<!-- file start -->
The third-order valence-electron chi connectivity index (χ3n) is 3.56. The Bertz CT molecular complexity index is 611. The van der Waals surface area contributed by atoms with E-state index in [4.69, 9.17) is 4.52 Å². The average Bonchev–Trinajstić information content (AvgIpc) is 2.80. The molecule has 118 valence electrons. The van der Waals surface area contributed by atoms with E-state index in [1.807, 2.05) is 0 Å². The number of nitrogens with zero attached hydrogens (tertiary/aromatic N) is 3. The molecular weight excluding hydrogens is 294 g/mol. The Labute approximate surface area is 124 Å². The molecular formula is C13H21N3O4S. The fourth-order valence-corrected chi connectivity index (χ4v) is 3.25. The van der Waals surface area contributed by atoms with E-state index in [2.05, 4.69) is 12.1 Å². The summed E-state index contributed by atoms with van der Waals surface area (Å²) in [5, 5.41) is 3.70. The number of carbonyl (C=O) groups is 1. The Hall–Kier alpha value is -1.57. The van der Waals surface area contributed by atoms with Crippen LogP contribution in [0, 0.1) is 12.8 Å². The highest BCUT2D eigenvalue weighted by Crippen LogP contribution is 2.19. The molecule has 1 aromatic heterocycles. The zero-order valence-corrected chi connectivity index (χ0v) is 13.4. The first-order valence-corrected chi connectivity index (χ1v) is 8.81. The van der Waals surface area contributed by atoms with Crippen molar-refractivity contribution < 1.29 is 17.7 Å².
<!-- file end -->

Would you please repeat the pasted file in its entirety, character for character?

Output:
The third-order valence-electron chi connectivity index (χ3n) is 3.56. The Bertz CT molecular complexity index is 611. The van der Waals surface area contributed by atoms with E-state index in [4.69, 9.17) is 4.52 Å². The average Bonchev–Trinajstić information content (AvgIpc) is 2.80. The molecule has 118 valence electrons. The van der Waals surface area contributed by atoms with E-state index in [1.807, 2.05) is 0 Å². The number of nitrogens with zero attached hydrogens (tertiary/aromatic N) is 3. The molecular weight excluding hydrogens is 294 g/mol. The Labute approximate surface area is 124 Å². The molecular formula is C13H21N3O4S. The fourth-order valence-corrected chi connectivity index (χ4v) is 3.25. The van der Waals surface area contributed by atoms with E-state index in [2.05, 4.69) is 12.1 Å². The summed E-state index contributed by atoms with van der Waals surface area (Å²) in [5, 5.41) is 3.70. The number of carbonyl (C=O) groups is 1. The Hall–Kier alpha value is -1.57. The van der Waals surface area contributed by atoms with Crippen LogP contribution in [0, 0.1) is 12.8 Å². The highest BCUT2D eigenvalue weighted by Crippen LogP contribution is 2.19. The molecule has 1 aromatic heterocycles. The zero-order valence-corrected chi connectivity index (χ0v) is 13.4. The first-order valence-corrected chi connectivity index (χ1v) is 8.81. The van der Waals surface area contributed by atoms with Crippen molar-refractivity contribution < 1.29 is 17.7 Å².